What does pool physics offer for advice on draw shots?

Here’s the list of conclusion, which can be found at the end of TP B.8 (all of the graphs referenced below are clearly labeled in the analysis if you want to check them out):

  1. Generally, to get more draw, you must hit the cue ball harder and lower (see graphs A and G). No big surprise here!
  2. More tip offset does not produce significantly more draw as you approach the miscue limit; so, generally, it is advisable to not hit too close to the miscue limit (see graphs A and G).
  3. With larger drag distances, and for a given maximum cue speed, max draw occurs at less than maximum tip offset (at about 70%-80% tip offset). In other words, you don’t get more power draw by hitting closer to the miscue limit. However, 80% is still fairly close to the miscue limit (see Graphs G, Q, S, and U, and see the data on the previous page).
  4. In general, with a draw shot with a medium desired draw distance, a slower cue speed with more tip offset will result in better draw distance control than a faster cue speed with less offset (see the slopes of the curves in Graphs A and G at a given draw distance).
  5. Stop shots are much less sensitive to tip offset position than draw shots are. In other words, CB position is much easier to control with a stop shot, as compared to a draw shot (see Graphs G, H, I, N, and O).
  6. For a short stop shot, slower speed offers slightly better control (see the overall slopes of the curves in Graph I). For longer stop shots, faster speed appears to offer slightly better stop control (see Graphs N and O); although, with more speed, the CB will drift sideways more if the OB isn’t hit perfectly squarely.
  7. For stun-through (small controlled follow) and stun-back (small controlled draw), a firmer hit closer to center offers better CB distance control (see Graphs L and M).
  8. It is much easier to control draw distance on a new, slick cloth than it is on a “sticky” cloth, especially with lower-speed shots (see Graph T). The statement assumes the player is equally well “adjusted” to each cloth condition. Any player will need to adjust when playing under different cloth conditions.
  9. It is easier to draw the ball on slick cloth, and faster cloth allows for greater draw distances.

For more info and illustrations, see “Draw Shot Physics – Part I: basics” (BD, April, 2009) and “Draw Shot Physics – Part II: examples” (BD, May, 2009) and “How High or Low Should You Hit the Cue Ball?” (BD, September, 2011).

With a straight draw shot (with no cut angle), the amount of draw is determined solely by the amount of CB spin at contact with the OB. This is the topic of TP B.8. In TP B.9, I look at both spin and the spin-to-speed ratio. Examples where spin-to-speed ratio is more important than spin are when …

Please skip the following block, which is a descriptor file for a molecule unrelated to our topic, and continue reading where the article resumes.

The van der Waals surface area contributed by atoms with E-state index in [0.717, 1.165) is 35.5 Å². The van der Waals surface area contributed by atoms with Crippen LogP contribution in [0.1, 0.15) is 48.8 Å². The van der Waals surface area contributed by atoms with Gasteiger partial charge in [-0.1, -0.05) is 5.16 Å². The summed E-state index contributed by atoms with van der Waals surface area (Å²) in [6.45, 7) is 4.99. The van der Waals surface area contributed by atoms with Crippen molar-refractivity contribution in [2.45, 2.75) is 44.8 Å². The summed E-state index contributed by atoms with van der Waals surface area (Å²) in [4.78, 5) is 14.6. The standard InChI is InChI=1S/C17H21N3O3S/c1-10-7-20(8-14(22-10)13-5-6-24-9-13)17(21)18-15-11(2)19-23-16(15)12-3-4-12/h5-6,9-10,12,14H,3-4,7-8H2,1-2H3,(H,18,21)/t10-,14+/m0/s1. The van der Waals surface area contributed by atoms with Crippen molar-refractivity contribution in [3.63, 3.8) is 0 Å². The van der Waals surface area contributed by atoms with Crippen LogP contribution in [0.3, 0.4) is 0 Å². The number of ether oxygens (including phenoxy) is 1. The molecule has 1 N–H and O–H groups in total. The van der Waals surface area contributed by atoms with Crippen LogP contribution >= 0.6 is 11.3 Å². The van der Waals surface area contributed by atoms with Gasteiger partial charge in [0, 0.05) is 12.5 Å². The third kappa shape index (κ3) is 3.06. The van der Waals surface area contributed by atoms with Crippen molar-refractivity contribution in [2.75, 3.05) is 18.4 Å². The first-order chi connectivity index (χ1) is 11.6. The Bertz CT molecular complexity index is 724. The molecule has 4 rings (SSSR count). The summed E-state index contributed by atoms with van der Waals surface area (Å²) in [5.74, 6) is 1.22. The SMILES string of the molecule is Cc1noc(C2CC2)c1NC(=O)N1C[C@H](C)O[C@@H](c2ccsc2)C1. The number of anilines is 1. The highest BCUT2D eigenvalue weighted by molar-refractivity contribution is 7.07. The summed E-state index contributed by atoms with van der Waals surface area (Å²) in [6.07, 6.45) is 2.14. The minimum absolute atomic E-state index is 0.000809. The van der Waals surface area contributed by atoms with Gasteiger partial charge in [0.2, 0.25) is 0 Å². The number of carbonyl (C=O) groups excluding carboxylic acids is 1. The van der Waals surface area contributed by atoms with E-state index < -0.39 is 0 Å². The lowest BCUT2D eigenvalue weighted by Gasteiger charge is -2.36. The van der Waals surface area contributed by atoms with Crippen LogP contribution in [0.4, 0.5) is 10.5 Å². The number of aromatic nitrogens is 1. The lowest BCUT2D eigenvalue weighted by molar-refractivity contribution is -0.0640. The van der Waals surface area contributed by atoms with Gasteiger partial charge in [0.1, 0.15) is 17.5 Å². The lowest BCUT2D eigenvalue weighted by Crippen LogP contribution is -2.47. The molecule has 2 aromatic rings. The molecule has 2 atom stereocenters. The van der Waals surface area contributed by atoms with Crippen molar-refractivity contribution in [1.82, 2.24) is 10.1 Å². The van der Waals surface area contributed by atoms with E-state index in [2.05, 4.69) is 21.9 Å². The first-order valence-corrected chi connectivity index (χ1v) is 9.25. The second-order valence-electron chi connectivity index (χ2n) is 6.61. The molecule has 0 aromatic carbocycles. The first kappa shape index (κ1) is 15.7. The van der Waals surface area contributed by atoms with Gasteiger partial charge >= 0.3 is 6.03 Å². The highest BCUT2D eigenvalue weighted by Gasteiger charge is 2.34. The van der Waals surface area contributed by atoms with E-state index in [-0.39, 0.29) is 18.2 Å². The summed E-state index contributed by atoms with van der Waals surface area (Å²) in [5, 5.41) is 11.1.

1. … you don’t want to hit the OB too hard (e.g., to leave the OB by a pocket if you can’t or don’t want to pocket it, to increase the effective size of the pocket, or with some one-pocket shots), while still maximizing draw (e.g., to achieve position for the next shot or to play a safety).
  2. … you want to keep the draw angle as narrow as possible when there is a cut angle (e.g., to avoid a ball or a pocket, or to get straight up or down the table better).

Here are the results of the analysis:

  1. Generally, to get more spin at contact with the OB, you must hit the CB harder and lower. However, as you approach the miscue limit, you get a smaller gain in spin. And for longer drag distance shots, the amount of spin actually decreases as you approach the miscue limit (see Graphs A and I). See TP B.8 for more info and results.
  2. More tip offset results in a greater spin-to-speed ratio at OB contact (except for long drag shots, especially if conditions are “sticky” (see Graphs B and J). So to get a better spin-to-speed ratio, hit as low as you can on the CB without being at too high a risk of miscuing.

The graphs mentioned above can be found in TP B.9. For more info and illustrations, see “Draw Shot Physics – Part III: spin ratio” (BD, June, 2009).

TP B.10 – Draw shot cue elevation effects, looks at the effects of cue elevation. Here are the conclusions from the analysis:

  1. Elevating the cue reduces the amount of CB spin at OB contact, resulting in less draw distance (see TP B.8 for more info). The loss in spin is small for small cue elevations, but increases with more elevation (for a given cue speed and tip offset).
  2. Modest cue elevations (about 0-15°) reduce the spin-to-speed ratio of the CB at OB contact, resulting in “slower” draw (see quick draw for more info).
  3. As you increase cue elevation above about 20°, the spin-to-forward-speed ratio increases, allowing for “quicker” draw (see quick draw for more info). An extreme example is a highly elevated massé draw (pique’) shot, where you create lots of backspin with very little forward speed.

Sometimes cue elevation is required to clear over an obstacle ball, or to prevent a double hit when there is a small gap between the CB and OB. And as noted above, with larger cue elevations, better quick draw action can result. However, for maximum draw distance, a level cue (or as close to level as possible) appears to be best. For more info, illustrations, and examples, see “Draw Shot Physics – Part IV: cue elevation effects” (BD, July, 2009).

The math and physics is fairly involved, but here’s the basic concept:

With an elevated cue, the CB doesn’t lose any speed or spin while it is airborne (between the bounces); however, more speed and spin is lost during the bounces (including the first bounce off the tip, based on HSV B.44) than with a near-level-cue drag shot.

Some people claim they get better draw when they elevate the cue some. Possible explanations for this can be found in the draw-shot cue-elevation effects resource page.

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